The hero’s modifier is based on the form of attack they are using. For example, a barbarian fighting with a greataxe would use his normal to-hit bonus with the axe when making his roll. Normal modifiers apply, but only if they would affect the majority of the attacks during the battle round. For instance, a bard using his action to sing for the round would grant morale bonuses to hit for allies on his team, and a barbarian affected by bull’s strength would use his improved strength score as long as at least 5 minutes were remaining on the spell’s duration, but activating his rage ability would not be beneficial since it only lasts for a few combat rounds. Instead, heroes can make use of their limited-term abilities such as rage, true strike, smite evil and action points during deadly combats (see “Resolve Deadly Combats” below).

Using magic: A hero may opt to use magic as his attack form for a round. To do so, he expends any number of spells (or spell-like abilities) with total levels up to his character level. It is assumed that the hero is casting spells or otherwise channeling magic in the most advantageous way over the course of the round. No hero contribution roll need be made, and the hero takes a fixed 50% damage.

Teaming: For teaming heroes, they check against the Flow of Battle table only once for the team. Each hero on the team makes a hero contribution roll, taking damage individually as indicated on the table above. For the purposes of the battle roll bonus, however, the team takes the highest result, adding a +2 bonus per team member beyond the first, to represent the assistance from allies. The total result is then compared on the chart above. Hence, it is easier for a team to achieve a higher DC, but the heroes might still have reached a greater total battle roll bonus fighting separately, depending on the situation.

Tactical maneuvering: If the general chooses to spend his attack action this round on tactics rather than fighting, he uses his Knowledge (tactics) skill for his heroic contribution roll. However, a general leading in this way draws attention to himself, and thus always takes 100% damage for that battle round.

Stealth: Stealth must be undertaken as a team—i.e., if anyone on the team wishes to be stealthy, everyone must attempt to be stealthy. Each person rolls a Stealth check and compares the result on the heroic contribution table. Everyone on the team must beat the DC… **TODO**

Terrain: Different kinds of terrain contribute to the battle roll in different ways, as determined by the GM. For example:

Artillery, air support or other offensive advantage:

Other modifiers (GM discretion):

6) Resolve Deadly Combats

A deadly combat is a break in the normal flow of battle where heroes briefly engage one another. Each deadly combat that has been incurred (see “Decide Heroic Actions” above) lasts up to ten rounds, and involves a conflict between the heroic team that rolled it, and the appropriate foes as determined by the GM. It is resolved as a normal d20 combat would be.

As a rule of thumb, to decide which foes a team of heroes encounters, first note the enemy units being targeted. From those units only, make a list of affiliated enemy hero teams. These teams are encountered from lowest CR to highest CR, but with enemy generals encountered last. The GM has the final say in which foes a team of heroes will encounter, and may adjust the order based on circumstance.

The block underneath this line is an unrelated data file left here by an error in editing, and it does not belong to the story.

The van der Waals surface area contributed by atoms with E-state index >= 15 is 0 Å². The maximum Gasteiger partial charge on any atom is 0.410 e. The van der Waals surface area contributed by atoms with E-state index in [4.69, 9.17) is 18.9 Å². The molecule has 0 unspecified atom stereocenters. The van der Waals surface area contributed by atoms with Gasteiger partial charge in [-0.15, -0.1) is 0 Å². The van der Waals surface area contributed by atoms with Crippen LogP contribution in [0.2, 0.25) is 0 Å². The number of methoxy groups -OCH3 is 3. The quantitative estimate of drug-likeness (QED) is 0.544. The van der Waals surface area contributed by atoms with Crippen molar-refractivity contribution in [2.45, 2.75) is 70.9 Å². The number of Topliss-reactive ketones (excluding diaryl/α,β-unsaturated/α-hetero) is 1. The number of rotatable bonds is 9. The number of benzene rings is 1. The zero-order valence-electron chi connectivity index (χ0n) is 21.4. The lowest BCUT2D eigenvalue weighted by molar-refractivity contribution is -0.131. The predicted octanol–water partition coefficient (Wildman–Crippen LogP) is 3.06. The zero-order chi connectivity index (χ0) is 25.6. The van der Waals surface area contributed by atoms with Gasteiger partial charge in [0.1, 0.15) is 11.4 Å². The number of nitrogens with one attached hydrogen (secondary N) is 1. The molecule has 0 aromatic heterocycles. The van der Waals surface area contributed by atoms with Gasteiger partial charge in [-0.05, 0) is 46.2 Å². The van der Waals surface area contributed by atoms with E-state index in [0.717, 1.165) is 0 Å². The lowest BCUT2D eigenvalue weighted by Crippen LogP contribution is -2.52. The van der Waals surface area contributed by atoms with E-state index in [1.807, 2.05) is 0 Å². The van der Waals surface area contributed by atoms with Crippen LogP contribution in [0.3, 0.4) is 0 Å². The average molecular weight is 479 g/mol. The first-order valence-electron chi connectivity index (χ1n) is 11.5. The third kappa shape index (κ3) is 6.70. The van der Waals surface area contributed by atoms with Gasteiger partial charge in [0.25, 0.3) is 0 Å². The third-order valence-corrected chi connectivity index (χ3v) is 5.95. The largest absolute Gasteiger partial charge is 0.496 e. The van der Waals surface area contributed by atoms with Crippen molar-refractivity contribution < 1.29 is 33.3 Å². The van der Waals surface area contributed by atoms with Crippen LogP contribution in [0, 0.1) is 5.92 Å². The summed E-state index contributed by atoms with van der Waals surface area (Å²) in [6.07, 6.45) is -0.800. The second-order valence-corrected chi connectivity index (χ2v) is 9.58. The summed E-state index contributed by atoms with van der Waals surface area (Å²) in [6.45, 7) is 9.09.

Note that it is possible for a team to be involved in more than one deadly combat in the same battle round. In this case, resolve the fights sequentially in an order determined by the GM.

Unconsciousness, Dying and Death: If a hero drops to 0 HP or below, he suffers from unconsciousness, dying and death as normal. A fallen hero retains his affiliation, and can be healed or resurrected as normal by allies with the same affiliation during subsequent utility phases (see “Perform Heroic Utility Actions” above). If a hero falls unconscious, his unit takes a -2 morale penalty that round (see “Make Morale Check” below. For every full round a character is unconscious, he takes an additional 1 point of damage per token targeting his affiliated unit as the battle rages around him.

7) Make Battle Rolls

Each unit rolls a d20, adding their appropriate modifiers, against DC 10 - token advantage. Success causes a targeted enemy unit to lose a token. For every 5 over the DC, a targeted enemy unit loses an additional token. In the case of multiple targeted enemy units, the fraction of tokens each enemy unit loses must match the attacking unit’s token allocation as closely as possible.

For example, suppose a robot unit with 17 tokens has allocated 5 tokens versus a unit of pirates, 3 tokens versus a unit of ninjas, and 9 tokens versus a unit of knights. Further suppose that the robot unit exceeds its battle roll DC by 17, thus reducing the targeted enemy units by 4 tokens total. The enemies lose tokens as follows:

In the case of any rounding ties, the attacking unit’s general chooses how the ties are broken.

8) Make Morale Check

Each general makes a Will save (using his own Will save modifier), DC 20, each round that his unit loses a token, with the following modifiers:

If the general fails the save, the army loses one token to desertion for every two points below the target DC (e.g.: a general who nets an 11 loses 2 tokens).

A final battle roll determines how many troops are defeated during the retreat. Apply the amount the general failed to the final battle roll to represent a “morale penalty” for the retreat. (E.g., if the leader fails badly, then this penalty could result in devastating losses during the retreat—i.e., a rout).

If a general is removed from the battle for any reason, the base Will save bonus for the morale check becomes +0. In this situation, another affiliated hero can take over as general at the beginning of the next battle round.

Aftermath

After the battle is over, some fraction of the casualties are merely wounded rather than dead. Some enemy soldiers may be captured, killed or exiled by the winning side afterward. The exact circumstances depend on the situation; it is the GM’s role to describe what happens.


Notes on wounds/vitality and vitality-based casting: